AM29200 MACH465 29KTM SCANPSC110F SCANPSC100F SCAN18245T AM29200TM AN012119 - Datasheet Archive
The Graphics Host Reference Design kit is produced by the staff at Hamilton Hallmark's Technical Support Center in partnership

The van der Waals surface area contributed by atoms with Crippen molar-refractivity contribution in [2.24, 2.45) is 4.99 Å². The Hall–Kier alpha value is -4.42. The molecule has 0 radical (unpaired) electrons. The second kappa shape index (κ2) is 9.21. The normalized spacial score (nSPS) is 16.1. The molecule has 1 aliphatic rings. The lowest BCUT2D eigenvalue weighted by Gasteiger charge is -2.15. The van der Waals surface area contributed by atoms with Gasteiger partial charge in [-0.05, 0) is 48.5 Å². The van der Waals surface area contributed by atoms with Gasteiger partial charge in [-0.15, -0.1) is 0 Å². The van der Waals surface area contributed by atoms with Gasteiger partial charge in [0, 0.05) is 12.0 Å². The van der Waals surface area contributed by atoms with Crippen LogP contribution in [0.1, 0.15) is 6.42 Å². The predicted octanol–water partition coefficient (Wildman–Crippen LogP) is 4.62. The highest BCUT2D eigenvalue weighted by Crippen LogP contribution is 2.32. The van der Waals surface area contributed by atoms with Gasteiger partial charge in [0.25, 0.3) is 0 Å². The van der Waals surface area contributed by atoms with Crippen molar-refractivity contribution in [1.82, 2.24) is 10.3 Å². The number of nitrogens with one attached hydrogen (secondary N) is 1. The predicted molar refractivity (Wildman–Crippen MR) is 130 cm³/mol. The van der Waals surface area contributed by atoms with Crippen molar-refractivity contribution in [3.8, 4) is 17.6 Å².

INTRODUCTION The Graphics Host Reference Design kit is produced by the staff at Hamilton Hallmark's Technical Support Center in partnership with suppliers. A reference design is a working design, with all of the necessary elements in place to serve as an example of how a project might be approached. Included are schematics, application notes, program code (where appropriate), and data sheets. Request a kit by calling 1-800-605-3296 xH147 or through the World Wide Web at http://www.tsc.hh.avnet.com. The G.Host design (the G is for Graphics) was made possible with the active support of the following manufacturers: fast instruction set and a high degree of predictability in execution. Differences in execution time (inherent in CISC architectures) can create unpredictable latencies. When operating a fast real-time data operation, such as our RF link, latencies must be minimized. This is one of the benefits of a RISC architecture, such as that used in the AM29200 AM29200 microcontroller family. Each instruction in the set is completed in one instruction cycle. (Exceptions are instructions that respond to, or return from, interrupts, external memory accesses, and some math instructions.) Because of this execution stability, it is possible to reliably determine the time it takes to respond to real-time events. The MACH465 MACH465 CPLD is an important complement to the AM29200 AM29200 family microcontrollers in this design. Essentially a large programmable block, the MACH465 MACH465 CPLD can be set to do virtually anything to complement the power of the microcontroller. The 5V-only Flash memory is integral to the core design idea as well. It can be reprogrammed using the AM29200 AM29200 family microcontroller by simply writing to it if that memory area is set as writable in the Flash memory and in the microcontroller. Boot and operating system code can be protected either by programming the boot-block sectors of the Flash memory as non-writeable, or by configuring the microcontroller to treat the Flash memory area as read only. In the G.Host design, the boot areas of the Flash memory are selected by the ROM Chip Select 0 (ROMCS0) pin; the normal operating area is selected by the ROM Chip Select 1 (ROMCS1) pin. Either method will protect critical code areas. Having the ability to update the operational portion of the program allows for maintenance and updates from a remote location. Simply place the program update algorithms in a write-protected (read-only) code area, vector to it, and begin. One scenario would be to place the new program in DRAM as data, vector to the update routine, and write the Flash memory from DRAM. Information will arrive at the G.Host through the bidirectional serial port. This port will be connected to an RF transceiver for bidirectional communication. The microcontroller will control the handshaking protocol, the decompression of the data received, and the compression of any data sent back to the remote PC. It will preprocess the data for the HP-LaserJet-II-compatible printer so the printer does not need to do any further conversion. Both graphics processing acceleration-making the print job less time consuming-and multiple PCs sharing the resources of a single printer are realized. The implementation of JTAG interface testing was chosen for the G.Host design for several practical reasons. The design warranted test accessibility due to its short development and debug time allotment. Once the design progressed into a standalone working unit, it was desirable to have it exercise a built-in self test to diagnose and report any physical errors that might exist during power-up. For these reasons, the G.Host design utilized as many JTAG compliant components as possible. j Advanced Micro Devices with the 29KTM 29KTM family of RISC microcontrollers, the MACH ® 465 complex programmable logic device (CPLD), and the AMD ® 5V-only Flash memory. These components form a powerful and feature-rich design core that is easy to use. Virtually no glue is needed to interface to a wide range of peripherals. j Fairchild Semiconductor brings several boundary-scan (JTAG) hardware elements to this design. The high-integration components used in the reference design-and the correspondingly high pin count of fine-pitch devices-need reliable methods of programming, test, and verification. The MACH465 MACH465 CPLD, in particular, is best programmed in the circuit after assembly. Fairchild's Multidrop and Hierarchical Addressable JTAG Port, SCANPSC110F SCANPSC110F bridge; the Embedded Boundary Scan Controller, SCANPSC100F SCANPSC100F; and the SCAN18245T SCAN18245T JTAG-compatible bus transceivers make it possible to interface with the JTAG capability built into the MACH465 MACH465 CPLD and the AM29200TM AM29200TM family microcontrollers with ease. j Corelis contributes the software for the boundary-scan process to generate boundary-scan test files. Their boundary-scan emulator allows quick access to the capability of Fairchild's boundary-scan devices, the AM29200 AM29200 family of boundary-scan-compliant microcontrollers, and the AMD MACH465 MACH465 CPLD. These tools have been a real boon to the test and verification of this design. j Wind River Systems supplies the operating system for the design. The 29K family RISC microcontrollers are powerful and easy to program in their own right, with an architecture that lends itself to C or C+-language programming, but Wind River's operating system allows the programmer to concentrate on the features of the individual product. The initializations, interrupt vectors, and housekeeping details are quickly dispatched with the OS. They no longer need to be software projects in their own right. The AM29200 AM29200 family of RISC microcontrollers is especially suited for dealing with multiple complex tasks like performing real-time handshaking for what is essentially a wireless network, decompressing the data and preprocessing it for the printer. That much work in real time demands a powerful and MACH ® 465 and AMD ® are registered trademarks of Advanced Micro Devices, Inc. 29KTM 29KTM and AM29200TM AM29200TM are trademarks of Advanced Micro Devices, Inc. © 1998 Fairchild Semiconductor Corporation AN012119 AN012119 www.fairchildsemi.com AN-1003 AN-1003 Fairchild Semiconductor Application Note 1003 August 1995 G.Host JTAG Interface for Graphics Host Reference Design G.Host JTAG Interface for Graphics Host Reference Design The next task was determining if a suite of tools existed that would allow us to utilize these components successfully in the design. Corelis, a California based company specializing in boundary scan products, was the right choice. They have been working with both Fairchild Semiconductor and AMD for several years and have developed a powerful set of tools that will support testing a board containing the SCANPSC110F SCANPSC110F, JTAG programming a MACH device on board, and performing JTAG AM29000 AM29000 emulation. The only interfacing required is several 10-pin headers placed on the G.Host board to connect a cable containing the 5 JTAG lines and 5 grounds from their hardware. To keep in context with the actual design and its implementation of boundary scan testing, it is assumed that the reader is familiar with general concepts of the IEEE 1149.1 standard. Additional information on JTAG and Boundary Scan may be found in the Fairchild Semiconductor SCAN Databook. There were several factors that contributed to the actual implementation of JTAG on this design. First, it was necessary to decide how to interface the signals to the board for testing. Second, it was important to allow for self or embedded testing of the board once the design was functional. Third, a JTAG port would be required for programming the AMD Mach device on the board. And finally, a JTAG port was necessary to allow for emulation of the AM29200 AM29200 device. Although it is possible to simply connect an external boundary scan tester to the board directly via a cable carrying the 5 JTAG lines and daisy-chaining the TDO to TDI lines from one device to another, this was not the answer for the G.Host design. It was important to find a way of allowing the microprocessor to test the board utilizing boundary scan. This would entail two things: 1. Finding a device that could accept a microprocessor interface on one side and a JTAG interface on the other. 2. Finding a device that could interface a single JTAG port into several separate chains in order to isolate the microprocessor and as few boundary scan components from the remaining JTAG devices possible. Fairchild Semiconductor has two such components: the Embedded Boundary Scan Controller, SCANPSC100F SCANPSC100F and the Hierarchical and Multidrop Addressable JTAG Port, SCANPSC110F SCANPSC110F. The SCANPSC100F SCANPSC100F is an interface chip that connects an asynchronous parallel bus processor to a JTAG chain. Data can be written to the device via a µP/µC which is then serialized by the SCANPSC100F SCANPSC100F for boundary scan communications. Results on the boundary scan chain are sent back to the SCANPSC100F SCANPSC100F and are then readable on the µP/µC side. The SCANPSC110F SCANPSC110F is a SCAN bridge chip that supports up to 3 local scan paths which can be accessed individually from a single host JTAG port. Both of these devices were well suited for accomplishing our design goals. www.fairchildsemi.com As stated earlier, the SCANPSC110 SCANPSC110 allows for multiple local scan paths. Choosing which devices to be placed on which particular chain was extremely important, based on the embedded self-testing goal. In order to boot-up the AM29000 AM29000 device and execute test code, the only additional devices required on the G.Host design were a SCAN18245T SCAN18245T transceiver, the flash memory, and a few minor discrete components. Of these devices, only the SCAN18245T SCAN18245T includes boundary scan capability. Therefore, the AM29000 AM29000 and SCAN18245T SCAN18245T were placed on one chain while the remaining JTAG components were placed on the other. The final JTAG chain was to be reserved for the serial/RFD communications port, in case it included any boundary scan components. As just stated, the first JTAG chain includes a AM29000 AM29000 microcontroller and a Fairchild Semiconductor SCAN18245T SCAN18245T. As seen in Figure 1, the boundary scan chain signals (TDO to TDI) are connected from the SCANPSC110 SCANPSC110, to the AM29000 AM29000, then to SCAN18245T SCAN18245T and back to the SCANPSC110 SCANPSC110. The TMS and TCLK lines are shown as being shared between the devices. This would be the standard configuration if JTAG emulation was not required. But, since the AM29000 AM29000 needs to be isolated for emulation, 1 k resistors were placed in the TMS and the TDI paths. Also, a jumper header is added to the TCLK path allowing either the SCANPSC110 SCANPSC110 or the alternate external port to drive the AM29000 AM29000's TCLK line. (See Figure 1.) 2 AN012119-14 AN012119-14 FIGURE 1. G.Host JTAG Connectivity NET file. The NET file contains the backbone of the design. First an IC number must be associated with each JTAG device. Then each device is placed in order of location in each boundary scan chain (last placed first). Following this, is a list of the actual names and pin numbers of those connections that exist between these devices. Also required, are the Boundary Scan Description files (BSD) of the JTAG devices used. These files are readily available from the manufacturer of the components themselves. (Fairchild BSD files for all SCAN parts may be obtained by calling 1-800-272-9959. Request Lit.# 580220-001; or on the World Wide Web at http:// www.fairchildsemi.com.) It is necessary to place these files into a specific directory that can be referenced by the software. The Corelis tool used for testing was the PC-1149 PC-1149.1/100F/ 1/100F/ FULL. The hardware is a JTAG test board based on the Fairchild Semiconductor SCANPSC100F SCANPSC100F which contains 2 boundary scan interface ports. The software is a Windows based tool which includes Boundary Scan Automatic Test Pattern Generation (BTPG), and Enhanced Diagnostics. This package made the test development cycle extremely short and simplified due to its fully automated and admirably reported test results. The Corelis package is a powerful tool for JTAG testing. As a side note, when external testing is performed on the board, the SCANPSC100 SCANPSC100's output enable must be disabled in order to avoid signal conflict on the boundary scan lines. This is accomplished by placing an inverter between one of the 5 header pins on the JTAG connector (normally open) and the active low output enable (OE) signal of the SCANPSC100F SCANPSC100F. The input to the inverter contains a pull-up resistor, such that the OE signal is normally low. When the 10-pin JTAG cable is attached to the board, the input to the inverter is driven low from the ground connection on the cable and causing a high on the OE of the SCANPSC100F SCANPSC100F; thereby disabling the device. The second boundary scan path contains four JTAG components: an AMD MACH465 MACH465 and three SCAN18245T SCAN18245T. The actual connections are shown in Figure 1. As in the previous path, isolation has been setup for the MACH465 MACH465 in order to provide an alternate path for programming the device. Actual testing of the G.Host design was extremely simple due to the suite of tools by Corelis. All that was required were two ASCII files: a connection (CON) file and boundary scan net (BNET) file. (Request electronic files from Hamilton Hallmark Technical Resource Center, 1-800-605-3294 or on the Internet at http://www.tsc.hh.avnet.com.) The CON file is a very simple file that is required when using a SCANPSC110F SCANPSC110F device on board. It specifies the names of the local scan paths that exist on the board which are referenced from the 3 www.fairchildsemi.com the transfer. During a read, the microcontroller uses the external parallel-port handshaking to determine when to read data from the external data latch. It then provides the necessary control signals to access the data. Because the MACH465 MACH465 CPLD is encased in a 208-pin package with a 25mm pin pitch, it could be difficult to program and then install the device on a printed circuit board (PCB) without damage due to excessive handling. Happily, AMD provided full boundary-scan (JTAG) capability in the MACH465 MACH465 CPLD, which allows it to be programmed in the circuit. This is a tremendous advantage since the device only needs to be handled during assembly, and can be programmed according to need. Updates can be provided as well when desired. This is also useful in implementing different features in multiple products using the same hardware. The MACH465 MACH465 CPLD also features fixed, predictable, and deterministic delays throughout the part. This is important in this design to ensure reliable and synchronous data transmission throughout the multiplexing and demultiplexing stages of the design. Also, all macrocells in a logic block can be connected to an I/O cell through the output switch matrix. This matrix makes it possible to make significant design changes while minimizing the risk of a pinout change. All input and I/O pins have built-in pull-up resistors that help to minimize the external parts count. Among the tasks delegated for the MACH465 MACH465 CPLD are implementing a FIFO, using DRAM as the memory element and the CPLD as the control element. The CPLD will allow normal data accesses between the microcontroller and DRAM. In response to a signal from the microcontroller (not yet implemented) the MACH465 MACH465 CPLD will begin to interleave FIFO data bound for the printer (which has been decompressed and preprocessed prior to being placed in the FIFO) with normal code and data-bus cycles. Once the word has been fetched from DRAM, it can be transferred to the printer a byte at a time. The ability to expand this design is one of the goals we set in the beginning. The MACH465 MACH465 CPLD has tremendous power and flexibility and has not yet been taxed in its abilities, except for pin count. We deliberately routed many of the control and bus signals through the CPLD, even though they were not being used, so that expansion would be mostly a matter of reprogramming the CPLD. This can be done in circuit. In addition to the above, there are a few collateral duties for which the MACH465 MACH465 CPLD is well suited. First among these is translating signals for the AM29205 AM29205 microcontroller so that the memory interface can be 32 bits consistently. Inside the CPLD, we have programmed a multiplexer/demultiplexer designed to switch the lower order of data and instruction lines to and from the upper ones for the AM29205 AM29205 microcontroller, based on both the signal that indicates which processor is installed (PIO5) and the A1 address line. Fairchild Semiconductor's boundary-scan components are used to handle the hardware aspect of boundary scan. The Multidrop and Hierarchical Addressable JTAG Port, SCANPSC110F SCANPSC110F Bridge, provides an interface from one JTAG master port on a backplane or some other source, in this case the Corelis interface described earlier. In our design, we included the SCANPSC110F SCANPSC110F to allow multiple local test access ports (TAPs)-up to three per chip-to be created. Connecting the G.Host to a Corelis PC boundary-scan interface, we can test each circuit individually and program the MACH465 MACH465 CPLD in the circuit remotely, if we wish. The three ports allow for elements which may be missing at times CONTROLLERS The AM29205 AM29205 and the AM29200 AM29200 microcontrollers were chosen as representative of the AMD 29K family of microprocessors and microcontrollers (see Figure 4 and Figure 5). If the AM29205 AM29205 microcontroller is adequate for a particular product or model, the footprint and interface for it is available. If the product or model needs more power, the bigger and faster AM29200 AM29200 microcontroller may be used with no change in the rest of the design. Both devices have similar features and the same instruction set, with the AM29200 AM29200 microcontroller being a superset of the AM29205 AM29205 microcontroller. The AM29205 AM29205 microcontroller implements an external 16-bit instruction/data (ID) bus (still a full 32 bits internally). This presents some interesting complications when trying to use it interchangeably with the external 32-bit ID bus of the AM29200 AM29200 microcontroller. Both microcontrollers have: · A Harvard-style architecture, where program and data memory are separate · DRAM interface drivers integrated in the microcontroller (including built-in CAS-before-RAS refresh) · ROM drive (including support for writing to ROM space) · Programmable peripheral-port pins. The AM29200 AM29200 microcontroller family is capable of DMA activity, and the ability to use it is built in the G.Host design as well. We are not using it in this iteration, however, because of the uncertainties involved in a DMA device possibly not releasing the bus back to the microcontroller in time to avoid data loss on the RF link. Hamilton Hallmark included it in the design to enhance the MACH465 MACH465 CPLD FIFO when that is implemented. A designer wishing to use this feature could do so now, if no critical real-time operation could be jeopardized as our RF link could. At power-on reset, both devices can be hardware-initialized to operate in a 16-bit format, and we have done that in this design. (Through the BOOTW signal, the AM29200 AM29200 microcontroller may be configured to boot with 8-bit or 16-bit wide instruction fetching.) In this way, the boot code is the same for both microcontrollers, and the program can determine system configuration. The initialization code will check for microcontroller type (there is an internal processor revision level [PRL] field in the configuration register identifying each member of the family) re-initialize the appropriate registers to the proper values, then vector to the running portion of code as either a 16-bit or 32-bit external machine. The 29K family microcontrollers are memory mapped with all features assigned to a memory address space of their own. This makes it easy to keep track of where peripherals and memory reside. Accessing a particular area of code memory, for example, is as simple as specifying the appropriate memory address range. The AM29200 AM29200 and AM29205 AM29205 microcontrollers will even take care of breaking the accesses into the appropriate number of wait states and bus widths as you have specified through internal control and configuration registers. Since we have this powerful device available, we have used the MACH465 MACH465 CPLD to implement a few other glue functions, such as translating levels for the parallel port, and providing the external latch functions needed by the microcontroller's parallel-port interface. The parallel port in the AM29200 AM29200 family microcontrollers performs a mini bus-cycle within the larger parallel-port cycle. During a write, the microcontroller provides the appropriate control signals to place data in the parallel latch for the external system. It then completes the appropriate handshaking necessary to complete www.fairchildsemi.com 4 During the initialization of the system, the microcontroller will boot in 16-bit mode. The MACH465 MACH465 CPLD will be under self-test, so there is a need to have an alternate path for program execution. A Fairchild SCAN18245T SCAN18245T transceiver provides this path during initialization in response to the ROM chip-select signal that is active during initialization (when the microcontroller is using the start-up memory area). A few control signals need to be synthesized during this time and, of course, the MACH465 MACH465 CPLD will be under test, so it is not available to perform this function. We solved this dilemma by adding a PALCE22V10 PALCE22V10. (e.g., the RF link). The remaining paths can still be tested without changing the boundary-scan test routines for the others. The Embedded Boundary Scan Controller, the SCANPSC100F SCANPSC100F is an 8-bit parallel-to-TAP bidirectional translator that allows us to implement the boundary-scan power-on self-test from the microcontroller. It is routed through the SCANPSC110F SCANPSC110F bridge. Because of its position relative to the external boundary-scan test access port, the SCANPSC100F SCANPSC100F controller can enable the AM29200 AM29200 family microcontroller to act as a test-bus master. The 8-bit parallel communications are translated into boundary-scan serial format and relayed to (and from) the rest of the system. To avoid confusion, insure that the external TAPs are set to an address different than the one used for the G.Host's SCANPSC100F SCANPSC100F bridge (U7). DRAM is organized as 4M x 32 bits wide, for 16 Mbyte of DRAM (see Figure 9). This is to accommodate page buffering for the printer and allow sufficient room to implement a FIFO controlled by the MACH465 MACH465 CPLD. There is also enough room to store data tables or program updates, which can be installed by the microcontroller using an algorithm in its boot-block memory area. A portion of the DRAM is to be used as the memory element of a FIFO, which will be controlled by the MACH465 MACH465 CPLD. By adding this capability, we will not have to wait for the printer's response before returning to time-critical activities. Rather, we can store information in the DRAM FIFO area in 32-bit format, and retrieve it in 8-bit format for transfer to the printer. The printer transfer part of the operation is independent of the microcontroller. Memory map and PIO control line assignments are shown in Table 1 and Table 2. Note: The IEEE Std 1149.1 boundary-scan specification requires only four serial signals. These are: Test Clock (TCK), Test Mode Select (TMS), Test Data Out (TDO), and Test Data In (TDI). The SCANPSC100F SCANPSC100F implements just these four required signals. There is a fifth, optional signal called Test Reset (TRST) that is used by some devices. If your external path should make use of this signal, you will have to provide for it in additional circuitry. (One of the AM29200 AM29200 family microcontroller I/O-port pins driving a simple buffer would work nicely.) MEMORY The ROM for this design uses two AMD 29F400 29F400 5V-only Flash memories, in a 256k x 32-bit wide arrangement (that's two 29F400 29F400 memory devices, each in a 256k x 16 setup). Except for the initialization sequence at power-on reset, the memory is accessed via a 32-bit interface, although 16-bit writes will be allowed in all but the boot-block area (see Figure 8). This allows the program, look-up tables, or identification bytes stored in the ROM to be updated in the circuit. The core routines to accomplish the update will reside in the boot-block area where they cannot be corrupted. Communications routines necessary to this process will also be protected. SUMMARY The G.Host reference design is very straightforward and simple, designed for high performance while providing great flexibility. The schematics and data sheets included with the G.Host Reference Design Kit may be used as a springboard for other designs with only minor modifications required, or as it stands, if that meets your need. The components discussed here are easy to use, and they offer a great deal of power and performance-enough to tame the toughest embedded project. RESOURCES Hamilton Hallmark Technical Support Center 1-800-605-3296 ; http://www.tsc.hh.avnet.com Fairchild Semiconductor Technical Resource Group 1-800-272-9959 ; http://www.fairchildsemi.com Advanced Micro Devices 1-800-222-9323 ; http://www.amd.com Corelis 1-310-926-6727 5 www.fairchildsemi.com MEMORY MAP The G.Host maps functions to memory address in Table 1. TABLE 1. Memory Map Address Space (hexadecimal) AM29200 AM29200 Microcontroller Selection G.Host Assignment Maximum Size AM29200 AM29200 64 Mbyte AM29205 AM29205 0000 0000- ROM Bank 0 Boot Code 03FF FFFF ROM Bank 1 Application Code ROM Bank 2 Self-Test Port User Set User Set DRAM Data Memory 64 Mbyte 12 Mbyte Mapped DRAM Not Used 16 Mbyte 16 Mbyte VDRAM Transfers Not Used 64 Mbyte Bank Size 12 Mbyte Bank Size All ROM Banks 4000 0000- 43FF FFFF All DRAM Banks 5000 0000- 50FF FFFF All Mapped DRAM 6000 0000- 63FF FFFF 8000 0000- Internal Periperal (See the following 8000 00FC Registers table for addresses) 9000 0000- PIA Area 0 Not Used 16 Mbyte 4 Mbyte PIA Area 1 Not Used 16 Mbyte 4 Mbyte PIA Area 2 Not Used 16 Mbyte PIA Area 3 Not Used 16 Mbyte PIA Area 4 Not Used 16 Mbyte PIA Area 5 Not Used 16 Mbyte 90FF FFFF 9100 0000- 91FF FFFF 9200 0000- 92FF FFFF 9300 0000- 93FF FFFF 9400 0000- 94FF FFFF 9500 0000- 90FF FFFF All Others Reserved PIO CONTROL LINE ASSIGNMENTS The G.Host assigns the peripheral input/output control lines of the AM29200 AM29200 family microcontrollers as follows: TABLE 2. PIO Control Line Assignments PIO Line G.Host Function Data Direction PIO15 PIO15 Serial Port CTS Input PIO14 PIO14 Serial Port RTS Output PIO13 PIO13PIO8 PIO7PIO0 www.fairchildsemi.com Spares (Not yet assigned) (Not used) 6 7 www.fairchildsemi.com FIGURE 2. Top Level Block Diagram AN012119-1 AN012119-1 www.fairchildsemi.com 8 FIGURE 3. CPU Block AN012119-2 AN012119-2 9 www.fairchildsemi.com FIGURE 4. 29200 Micro AN012119-3 AN012119-3 www.fairchildsemi.com 10 FIGURE 5. 29205 MPU AN012119-4 AN012119-4 11 www.fairchildsemi.com FIGURE 6. Mach465 AN012119-5 AN012119-5 www.fairchildsemi.com 12 FIGURE 7. System Memory Block AN012119-6 AN012119-6 13 www.fairchildsemi.com FIGURE 8. FLASH Memory AN012119-7 AN012119-7 www.fairchildsemi.com 14 FIGURE 9. DRAM (Data) Memory AN012119-8 AN012119-8 15 www.fairchildsemi.com FIGURE 10. Parallel Interface AN012119-9 AN012119-9 www.fairchildsemi.com 16 FIGURE 11. Serial Port AN012119-10 AN012119-10 17 www.fairchildsemi.com FIGURE 12. JTAG Interface AN012119-11 AN012119-11 www.fairchildsemi.com 18 FIGURE 13. Power Supply AN012119-12 AN012119-12 19 www.fairchildsemi.com FIGURE 14. HP Logic Analyzer Interface AN012119-13 AN012119-13 G.Host JTAG Interface for Graphics Host Reference Design LIFE SUPPORT POLICY AN-1003 AN-1003 FAIRCHILD'S PRODUCTS ARE NOT AUTHORIZED FOR USE AS CRITICAL COMPONENTS IN LIFE SUPPORT DEVICES OR SYSTEMS WITHOUT THE EXPRESS WRITTEN APPROVAL OF THE PRESIDENT OF FAIRCHILD SEMICONDUCTOR CORPORATION. As used herein: 2. A critical component in any component of a life support 1. Life support devices or systems are devices or device or system whose failure to perform can be systems which, (a) are intended for surgical implant reasonably expected to cause the failure of the life into the body, or (b) support or sustain life, and (c) support device or system, or to affect its safety or whose failure to perform when properly used in effectiveness. accordance with instructions for use provided in the labeling, can be reasonably expected to result in a significant injury to the user. Fairchild Semiconductor Corporation Americas Customer Response Center Tel: 1-888-522-5372 www.fairchildsemi.com Fairchild Semiconductor Europe Fax: +49 (0) 1 80-530 85 86 Email: email@example.com Deutsch Tel: +49 (0) 8 141-35-0 English Tel: +44 (0) 1 793-85-68-56 Italy Tel: +39 (0) 2 57 5631 Fairchild Semiconductor Hong Kong Ltd. 13th Floor, Straight Block, Ocean Centre, 5 Canton Rd. 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